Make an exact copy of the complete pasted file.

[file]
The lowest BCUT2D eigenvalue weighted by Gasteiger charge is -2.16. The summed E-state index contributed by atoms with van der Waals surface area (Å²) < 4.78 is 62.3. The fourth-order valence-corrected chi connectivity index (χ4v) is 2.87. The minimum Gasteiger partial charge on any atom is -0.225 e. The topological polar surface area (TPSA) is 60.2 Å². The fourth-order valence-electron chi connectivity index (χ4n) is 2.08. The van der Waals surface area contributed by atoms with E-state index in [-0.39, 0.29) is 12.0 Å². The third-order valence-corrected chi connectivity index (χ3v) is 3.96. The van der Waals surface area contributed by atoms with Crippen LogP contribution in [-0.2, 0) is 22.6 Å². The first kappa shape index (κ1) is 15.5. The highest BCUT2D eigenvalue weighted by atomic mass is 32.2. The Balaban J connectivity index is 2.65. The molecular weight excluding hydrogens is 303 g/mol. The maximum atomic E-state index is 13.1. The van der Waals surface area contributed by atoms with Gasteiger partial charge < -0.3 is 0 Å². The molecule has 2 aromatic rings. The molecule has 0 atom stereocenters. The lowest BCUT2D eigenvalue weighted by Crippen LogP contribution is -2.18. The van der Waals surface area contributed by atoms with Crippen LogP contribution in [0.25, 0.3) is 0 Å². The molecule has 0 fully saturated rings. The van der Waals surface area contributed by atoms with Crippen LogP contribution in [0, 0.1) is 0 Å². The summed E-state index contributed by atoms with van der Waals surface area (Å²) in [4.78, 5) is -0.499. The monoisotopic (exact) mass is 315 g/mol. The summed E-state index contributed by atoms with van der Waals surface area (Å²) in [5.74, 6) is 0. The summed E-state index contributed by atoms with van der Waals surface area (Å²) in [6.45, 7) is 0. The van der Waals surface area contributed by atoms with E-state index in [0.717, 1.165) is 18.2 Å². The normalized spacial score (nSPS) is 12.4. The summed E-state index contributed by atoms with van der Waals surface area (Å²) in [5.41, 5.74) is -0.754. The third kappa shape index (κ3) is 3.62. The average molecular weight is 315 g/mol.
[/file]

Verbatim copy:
The lowest BCUT2D eigenvalue weighted by Gasteiger charge is -2.16. The summed E-state index contributed by atoms with van der Waals surface area (Å²) < 4.78 is 62.3. The fourth-order valence-corrected chi connectivity index (χ4v) is 2.87. The minimum Gasteiger partial charge on any atom is -0.225 e. The topological polar surface area (TPSA) is 60.2 Å². The fourth-order valence-electron chi connectivity index (χ4n) is 2.08. The van der Waals surface area contributed by atoms with E-state index in [-0.39, 0.29) is 12.0 Å². The third-order valence-corrected chi connectivity index (χ3v) is 3.96. The van der Waals surface area contributed by atoms with Crippen LogP contribution in [-0.2, 0) is 22.6 Å². The first kappa shape index (κ1) is 15.5. The highest BCUT2D eigenvalue weighted by atomic mass is 32.2. The Balaban J connectivity index is 2.65. The molecular weight excluding hydrogens is 303 g/mol. The maximum atomic E-state index is 13.1. The van der Waals surface area contributed by atoms with Gasteiger partial charge < -0.3 is 0 Å². The molecule has 2 aromatic rings. The molecule has 0 atom stereocenters. The lowest BCUT2D eigenvalue weighted by Crippen LogP contribution is -2.18. The van der Waals surface area contributed by atoms with Crippen LogP contribution in [0.25, 0.3) is 0 Å². The molecule has 0 fully saturated rings. The van der Waals surface area contributed by atoms with Crippen LogP contribution in [0, 0.1) is 0 Å². The summed E-state index contributed by atoms with van der Waals surface area (Å²) in [4.78, 5) is -0.499. The monoisotopic (exact) mass is 315 g/mol. The summed E-state index contributed by atoms with van der Waals surface area (Å²) in [5.74, 6) is 0. The summed E-state index contributed by atoms with van der Waals surface area (Å²) in [6.45, 7) is 0. The van der Waals surface area contributed by atoms with E-state index in [0.717, 1.165) is 18.2 Å². The normalized spacial score (nSPS) is 12.4. The summed E-state index contributed by atoms with van der Waals surface area (Å²) in [5.41, 5.74) is -0.754. The third kappa shape index (κ3) is 3.62. The average molecular weight is 315 g/mol.